“It’s an honor,” Crews-Dezurn answered when asked what it felt to be the female representative on the card.  “It is a great opportunity to have female boxing displayed.  The fans of Texas, everybody is going to see, we are going to represent and I have never taken any opportunity for granted.”


Crews-Dezurn has set her mind in 2021 being her year, the year she puts together an extraordinary run and unifies the 168-pound division.  Standing in her way is Sweden’s Elin Cederroos who in 2020, one day later from Crews-Dezurn’s last fight, battled Alicia Napoleon-Espinoza for the WBA version of the crown to add to her IBF belt.  The fight was named 2020 Fight of the Year.


“Alicia Napoleon is a great fighter,” she said of the female fight of the year.  “She has the skill but she doesn’t have the physicality to deal with Cederoos.  Cederoos has a very European style which I am familiar with.  I am able to offset it because I am versatile.  I can do technical boxing and I can do fighting.  She (Cederoos) has never faced anybody like me.  I don’t think she would know what to do.  I have seen her fight more basic people and struggle.  She would probably just bank on the hook because she hurt Alicia with that but we are different fighters.”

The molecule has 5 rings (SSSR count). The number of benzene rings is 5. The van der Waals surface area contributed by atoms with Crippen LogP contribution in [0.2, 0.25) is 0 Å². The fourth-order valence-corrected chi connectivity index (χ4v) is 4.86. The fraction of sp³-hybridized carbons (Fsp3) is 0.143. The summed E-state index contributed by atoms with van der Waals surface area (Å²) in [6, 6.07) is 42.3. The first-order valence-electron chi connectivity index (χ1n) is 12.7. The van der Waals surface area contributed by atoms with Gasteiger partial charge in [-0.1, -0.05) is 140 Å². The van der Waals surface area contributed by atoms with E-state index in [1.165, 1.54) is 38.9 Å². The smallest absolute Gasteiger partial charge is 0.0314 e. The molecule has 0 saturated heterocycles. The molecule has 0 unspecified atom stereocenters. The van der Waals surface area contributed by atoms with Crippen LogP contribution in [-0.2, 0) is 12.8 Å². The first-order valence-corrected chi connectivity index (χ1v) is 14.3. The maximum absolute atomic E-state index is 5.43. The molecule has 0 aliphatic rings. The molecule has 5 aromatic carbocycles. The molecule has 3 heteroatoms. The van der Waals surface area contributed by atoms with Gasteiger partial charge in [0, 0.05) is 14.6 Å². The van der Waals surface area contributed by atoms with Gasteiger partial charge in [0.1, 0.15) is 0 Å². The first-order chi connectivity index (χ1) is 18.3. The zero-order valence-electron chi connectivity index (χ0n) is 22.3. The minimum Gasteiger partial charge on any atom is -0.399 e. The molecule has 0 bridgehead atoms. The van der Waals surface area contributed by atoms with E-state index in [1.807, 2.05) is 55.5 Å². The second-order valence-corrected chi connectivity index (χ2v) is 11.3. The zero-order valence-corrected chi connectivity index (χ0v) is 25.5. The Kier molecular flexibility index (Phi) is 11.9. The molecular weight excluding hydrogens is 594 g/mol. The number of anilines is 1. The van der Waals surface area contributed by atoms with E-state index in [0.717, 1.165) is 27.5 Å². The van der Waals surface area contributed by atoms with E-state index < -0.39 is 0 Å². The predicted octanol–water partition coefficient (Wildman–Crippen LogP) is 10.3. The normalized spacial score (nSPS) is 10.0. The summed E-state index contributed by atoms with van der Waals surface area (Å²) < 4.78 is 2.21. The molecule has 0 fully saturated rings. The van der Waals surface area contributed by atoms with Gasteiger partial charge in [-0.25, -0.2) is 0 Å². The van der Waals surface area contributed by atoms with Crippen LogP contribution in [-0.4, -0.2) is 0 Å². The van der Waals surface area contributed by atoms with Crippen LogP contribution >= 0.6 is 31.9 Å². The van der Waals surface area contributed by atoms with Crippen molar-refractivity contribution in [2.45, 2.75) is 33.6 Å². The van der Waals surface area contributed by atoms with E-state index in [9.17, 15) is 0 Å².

Franchon recognizes there are other important names in the division including the aforementioned Napoleon-Espinoza and former middleweight WBC champion Christina Hammer but if given the choice, she would like to face Cederoos the sooner the better.


“I wish I could go after Hammer first because I am a competitor at heart,” she explained.  “Now being a businesswoman and understanding a little bit more of the landscape, the Cederoos fight would be high-reward/low-risk for me.  Christina Hammer has everything to gain fighting me, so I would like to be unified undisputed first and then have that type of name.  I think that is something to build up.”


“I am going to demonstrate against anybody I step in the ring with,” Crews-Dezurn continued.  “Of course, if I can’t get the Cederoos fight, a fight against Christina Hammer would be good too, to stop her and punish her even worse.”




(Photo courtesy of Franchon Crews-Dezurn)